In time for Easter we've rounded up a few cracking (sorry) Easter facts you may not have known to keep you going.

Easter is upon us and while the weather forecast looks pretty grim (there’s nothing quite like a rainy Easter egg hunt), we’re taking comfort in the fact that chocolate – lots of it – will feature heavily. In the meantime, here are a few cracking (sorry) Easter facts you may not have known to keep you going.

Easter Eggs were originally a pagan tradition…


‘Pisanka’ is the common Polish name for an egg (usually chicken, goose or duck), which has been richly ornamented using a wax-resistant method (batik). But its origins aren’t in Christianity. In fact, pisanki started off as a pagan tradition and were only later absorbed by Christianity to become the traditional Easter Egg, which now symbolises the resurrection of Christ.

The most expensive Easter egg ever sold for £20 million…


The egg was discovered by a scrap metal dealer at a bric-a-brac market, who, sensing something special about it, forked out £8000 for the purchase. After failing to sell the egg on and doing some research into its background, he discovered that he was in fact the owner of a £20 million missing Fabergé egg, dating back to the 19th century. The egg previously belonged to Empress Maria Feodorovna and was given to her as an Easter gift from her husband, Emperor Alexander III in 1877.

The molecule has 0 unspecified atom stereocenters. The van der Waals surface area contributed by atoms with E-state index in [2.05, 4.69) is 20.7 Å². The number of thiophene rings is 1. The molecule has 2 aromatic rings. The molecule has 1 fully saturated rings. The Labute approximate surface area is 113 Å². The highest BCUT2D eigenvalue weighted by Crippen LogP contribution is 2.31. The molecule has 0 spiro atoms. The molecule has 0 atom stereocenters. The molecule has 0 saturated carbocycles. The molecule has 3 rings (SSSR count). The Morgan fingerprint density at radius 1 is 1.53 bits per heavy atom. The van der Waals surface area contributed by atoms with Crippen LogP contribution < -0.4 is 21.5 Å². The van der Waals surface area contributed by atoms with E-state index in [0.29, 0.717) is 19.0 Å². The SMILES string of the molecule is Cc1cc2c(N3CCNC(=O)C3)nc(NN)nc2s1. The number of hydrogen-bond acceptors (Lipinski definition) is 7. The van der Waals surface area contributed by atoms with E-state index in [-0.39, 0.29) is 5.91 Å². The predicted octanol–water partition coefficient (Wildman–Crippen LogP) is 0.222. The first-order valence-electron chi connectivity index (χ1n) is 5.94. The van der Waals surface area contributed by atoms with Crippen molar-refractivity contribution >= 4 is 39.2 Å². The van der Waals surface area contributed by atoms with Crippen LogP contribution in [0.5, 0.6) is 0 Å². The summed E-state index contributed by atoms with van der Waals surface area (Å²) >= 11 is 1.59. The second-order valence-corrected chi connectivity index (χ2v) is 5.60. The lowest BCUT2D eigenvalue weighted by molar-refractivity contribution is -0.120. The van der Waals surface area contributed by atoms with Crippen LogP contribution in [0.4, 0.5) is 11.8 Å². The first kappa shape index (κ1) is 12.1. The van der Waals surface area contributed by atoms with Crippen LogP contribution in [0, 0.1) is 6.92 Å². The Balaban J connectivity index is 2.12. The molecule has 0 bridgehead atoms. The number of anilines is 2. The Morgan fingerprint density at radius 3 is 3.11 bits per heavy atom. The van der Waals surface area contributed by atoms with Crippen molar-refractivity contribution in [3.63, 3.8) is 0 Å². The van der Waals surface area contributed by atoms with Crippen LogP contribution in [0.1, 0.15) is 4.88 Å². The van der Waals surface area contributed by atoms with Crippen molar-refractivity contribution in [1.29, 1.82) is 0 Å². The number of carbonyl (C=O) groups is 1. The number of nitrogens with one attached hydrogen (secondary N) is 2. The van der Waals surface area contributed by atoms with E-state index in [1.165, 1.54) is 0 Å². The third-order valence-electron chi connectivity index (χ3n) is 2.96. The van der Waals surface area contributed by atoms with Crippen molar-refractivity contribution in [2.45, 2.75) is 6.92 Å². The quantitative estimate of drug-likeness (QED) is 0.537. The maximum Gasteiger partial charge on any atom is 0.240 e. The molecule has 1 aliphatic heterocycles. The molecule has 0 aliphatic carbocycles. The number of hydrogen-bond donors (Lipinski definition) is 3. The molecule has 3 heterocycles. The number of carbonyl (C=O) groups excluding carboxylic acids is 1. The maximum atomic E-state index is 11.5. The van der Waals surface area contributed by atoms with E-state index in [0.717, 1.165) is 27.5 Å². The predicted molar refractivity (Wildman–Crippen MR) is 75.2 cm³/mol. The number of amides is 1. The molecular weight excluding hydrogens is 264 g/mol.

The world’s largest Easter Egg hunt consisted of 501,000 eggs…


Over 9,753 children searched for the eggs accompanied by their parents at the Cypress Gardens Adventure Park in Winter Haven Florida, USA, on 1 April 2007. An attempt to break this record last year ended up in a scramble at an Easter egg hunt fundraising event last year (2015) when children and adults failed to wait for the official start of the hunt. Greedy so and sos.

The first chocolate eggs appeared in the 19th century…


Previously, chicken or duck eggs had been decorated to celebrate Easter, but when the first chocolate eggs appeared in France and Germany around 1800 and were hard and bitter, but they became popular quickly. As chocolate making techniques were improved they became hollow, like the ones we have today.

The world’s biggest Easter egg weighed a whopping 17,637 pounds…


In 2015, tens of thousands of people gathered in Bariloche, Argentina, one of the chocolate making capitals of the world, to taste the world’s biggest handmade Easter egg. According to the local tourist office, the egg weighed 17,637 pounds, stood at 27.9 feet high and boasted a 19.7 foot diameter. About 18 producers and 70 students worked to create the massive egg, whereupon it was enjoyed by tourists and residents of the town.

Approximately 80 million Easter eggs are sold in the UK every year…


Easter chocolate sales make up 10 per cent of Britain’s annual spending on chocolate. On average, each person in Britain eats approx. 9.5kg chocolate per year, putting us joint 4th in the league table of per capita consumption, behind Switzerland, Germany and Austria.


March 2016